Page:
In a global economy where complex contractual relationships are common, disputes may arise, leading to time-consuming and costly legal proceedings. Mediation is a popular alternative dispute resolution (ADR) method that resolves disputes quickly and efficiently. However, the question arises whether there is a legal obligation to refer disputes to mediation before arbitration.
Maxx Engineering Works v PQ Builders is a case study in which the parties had agreed to resolve disputes through negotiations, mediation, and arbitration if necessary. PQ Builders referred the dispute to arbitration without attempting mediation, prompting Maxx to seek an order for specific performance. The key issue was whether there was a legal obligation to refer disputes to mediation before arbitration.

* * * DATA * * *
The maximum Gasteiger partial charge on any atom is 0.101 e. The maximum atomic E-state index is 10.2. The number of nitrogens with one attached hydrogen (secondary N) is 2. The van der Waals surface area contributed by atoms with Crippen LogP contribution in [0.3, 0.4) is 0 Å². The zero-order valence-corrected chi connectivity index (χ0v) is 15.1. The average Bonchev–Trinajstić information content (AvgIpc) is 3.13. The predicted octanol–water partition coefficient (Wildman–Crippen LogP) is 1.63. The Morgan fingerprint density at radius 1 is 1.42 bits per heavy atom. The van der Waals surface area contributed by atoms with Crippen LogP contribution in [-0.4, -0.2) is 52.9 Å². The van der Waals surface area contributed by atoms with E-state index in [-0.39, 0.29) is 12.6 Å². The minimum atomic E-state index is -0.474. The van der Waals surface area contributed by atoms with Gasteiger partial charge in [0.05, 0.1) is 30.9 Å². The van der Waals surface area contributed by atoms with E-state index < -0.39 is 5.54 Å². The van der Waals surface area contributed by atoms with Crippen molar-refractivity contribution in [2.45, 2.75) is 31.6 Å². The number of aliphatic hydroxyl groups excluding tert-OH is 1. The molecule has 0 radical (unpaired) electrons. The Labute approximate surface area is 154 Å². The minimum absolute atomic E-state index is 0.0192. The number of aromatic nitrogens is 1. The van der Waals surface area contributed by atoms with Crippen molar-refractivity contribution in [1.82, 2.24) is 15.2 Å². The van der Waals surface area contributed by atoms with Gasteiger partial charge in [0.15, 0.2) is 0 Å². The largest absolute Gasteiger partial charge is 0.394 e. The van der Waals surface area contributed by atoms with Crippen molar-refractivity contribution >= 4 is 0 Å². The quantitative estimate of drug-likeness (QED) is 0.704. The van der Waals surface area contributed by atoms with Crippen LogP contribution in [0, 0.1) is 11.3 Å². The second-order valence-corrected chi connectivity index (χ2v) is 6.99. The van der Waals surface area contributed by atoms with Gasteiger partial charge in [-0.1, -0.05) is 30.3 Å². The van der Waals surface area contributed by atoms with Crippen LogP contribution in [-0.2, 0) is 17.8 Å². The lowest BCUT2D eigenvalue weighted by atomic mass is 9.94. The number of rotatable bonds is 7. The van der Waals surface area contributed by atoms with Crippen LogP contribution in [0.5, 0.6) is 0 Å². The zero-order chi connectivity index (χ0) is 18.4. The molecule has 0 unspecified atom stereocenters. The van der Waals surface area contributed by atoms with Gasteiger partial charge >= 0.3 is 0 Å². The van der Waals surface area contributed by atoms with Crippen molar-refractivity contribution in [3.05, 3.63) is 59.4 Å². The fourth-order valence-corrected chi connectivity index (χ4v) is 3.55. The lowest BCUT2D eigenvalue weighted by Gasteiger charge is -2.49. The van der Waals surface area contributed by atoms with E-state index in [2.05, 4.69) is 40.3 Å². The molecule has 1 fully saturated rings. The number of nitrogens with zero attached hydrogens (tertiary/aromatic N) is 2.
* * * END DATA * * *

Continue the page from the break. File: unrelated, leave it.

The court found that there was a legal obligation to refer the dispute to mediation based on Clause 54 of the contract, which stated that the parties “shall attempt to resolve any disputes through negotiations and mediation.” The court also considered factors such as whether damages would be adequate and whether an order for specific performance would be just and equitable.
The case highlights the importance of carefully drafting dispute resolution clauses in contracts and the court’s willingness to impose a legal obligation on parties to refer disputes to mediation before resorting to arbitration. An order for specific performance may also be granted if it is just and equitable in the circumstances.